Athol Daily News – The Sportsman’s Corner: they pout


Earlier this week my siblings Chris Roche and Maureen Riendeau decided to go back and go pouting. Memories of night pouting include my dad coming home with a mess of the tasty member of the catfish family with his friend, Ed Donnelly, and the feast that followed. Sometimes the fish was rolled in flour and cooked in oil that night and other times it pouted at breakfast.

In my teens, we often packed our gear, usually power lines, and went to Quabbin Gate 31 to pout. Some of you may remember power lines: a special rig consisting of a braided line and a long elastic band (5 to 10 feet). You usually use a terminal swivel on the braided line to attach two long shank hooks (the pout has three thorns you need to avoid) and we would bring an old sock. You put a rock (softball size or larger) in the sock and throw it as far as you can, making sure you’ve secured the end of the line. You can then pull the line to bait the hook as the band stretches out, then release it to what you hoped was a good spot.

When you saw the line move, you pouted (or two!), Then were able to reboot and return to the hot spot. If nothing bit, you would come in and throw in another spot. When you strike correctly, you’ll bring home a bucket of “growling” brown bullheads, the species’ real name, to clean up.

This cleansing in itself is a story in itself. Avoiding getting stung by the back and side spines is a big deal. It hurts like hell! Once you got the knack, skinning the pout was quick and easy and the white flesh is, in my opinion, as good to eat fish as we find it to be. The “old guys” would amaze me by using just a pair of pliers to pout and do it in seconds! They were delicious and a night of pouting with your Coleman lantern, good friends and maybe a refreshing drink or two was nice, even with an occasional mosquito bite.

You don’t need a power line and you might have a hard time finding the materials today. A pair of rods baited with nightcrawlers will do. Some, like my brother Chris, “sweeten the pot” by throwing in a punctured can of cat food a few hours before fishing and the results usually reflect the great sense of smell that brings a pout to the baited area. Once you find the horn pout, you usually grab a bunch of it. If I remember correctly, there were a few locals – Gerry Vladyka is one that comes to mind – who frequently caught horn pot on a boat in Quabbin during the day using walking sticks. fly. It doesn’t matter how you catch them; they taste good!

Brown bullhead (taxonomically, Ameiurus nebulosus) can live in cloudy, oxygen-poor water and can breathe through its skin. The hornput is native to New England and one of the most common and widespread fish in the region. The hornpout is a catfish that stretches from near Hudson Bay in the north to the Gulf of Mexico in the south and from the Atlantic coast west in the middle part of the nation. It is found at the bottom of most lakes, ponds, and slow-moving streams. It comes out at night to feed. Hornpout finds prey by taste-smell using their hypersensitive barbs, or “whiskers.”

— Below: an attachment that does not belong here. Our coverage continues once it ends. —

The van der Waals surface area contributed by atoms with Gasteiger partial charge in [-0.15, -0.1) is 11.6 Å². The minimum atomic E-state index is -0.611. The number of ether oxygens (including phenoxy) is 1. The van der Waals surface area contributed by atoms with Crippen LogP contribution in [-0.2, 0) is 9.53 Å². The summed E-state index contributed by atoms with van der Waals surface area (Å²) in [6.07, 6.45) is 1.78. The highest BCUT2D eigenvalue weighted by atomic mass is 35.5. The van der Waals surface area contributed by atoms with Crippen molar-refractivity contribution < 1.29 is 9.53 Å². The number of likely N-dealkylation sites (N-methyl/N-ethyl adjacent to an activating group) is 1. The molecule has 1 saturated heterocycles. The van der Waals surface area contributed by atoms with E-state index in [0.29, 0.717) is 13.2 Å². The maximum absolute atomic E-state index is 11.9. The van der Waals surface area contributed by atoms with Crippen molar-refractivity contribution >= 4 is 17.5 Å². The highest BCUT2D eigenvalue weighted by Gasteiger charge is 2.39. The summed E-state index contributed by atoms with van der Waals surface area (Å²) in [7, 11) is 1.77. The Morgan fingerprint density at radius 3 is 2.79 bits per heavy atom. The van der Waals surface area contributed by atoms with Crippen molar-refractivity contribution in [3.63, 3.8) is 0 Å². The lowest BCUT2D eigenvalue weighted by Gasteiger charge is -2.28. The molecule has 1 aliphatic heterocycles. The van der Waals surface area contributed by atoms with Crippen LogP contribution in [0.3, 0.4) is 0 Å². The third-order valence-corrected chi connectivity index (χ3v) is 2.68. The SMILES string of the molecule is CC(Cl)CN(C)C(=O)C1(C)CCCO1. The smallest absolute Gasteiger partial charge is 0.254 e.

Small pouts are food for other fish. Adults have few predators, thanks to the three poisonous spines on their pectoral and dorsal fins. When deployed, the thorns can cause serious damage, as any fisherman who treats the hornpout with neglect can attest. They can live in warm, oxygen-poor waters where other species can’t, and they can even absorb oxygen through the skin if needed. Brown bullheads are considered the most devoted parents in the fish world. Both parents keep their eggs and fry after they hatch and “collect” them.

This writer was invited to the fishing trip but had a prior commitment. A new “toy” had arrived and I was busy putting together the Decked drawer system for the rear of the Silverado. It’s well built and sturdy and has a ton of gear, including guns, ammo, dog food, hunting vests, gloves, boots, and other items crammed into the cabin. It’s a foot tall and my wife is worried about my ability to haul trash and future furniture purchases. We may need to pay for the delivery.

Mike Roche is a retired teacher who has been involved in conservation and wildlife issues his entire life. He has written Sportsman’s Corner since 1984 and served as a Mahar Fish’N Game Club Advisor, Massachusetts Conservation Camp Advisor and Director, was a Massachusetts Hunter Education instructor for over 40 years, and is a licensed New York Hunting Guide. . . He can be contacted at [email protected]

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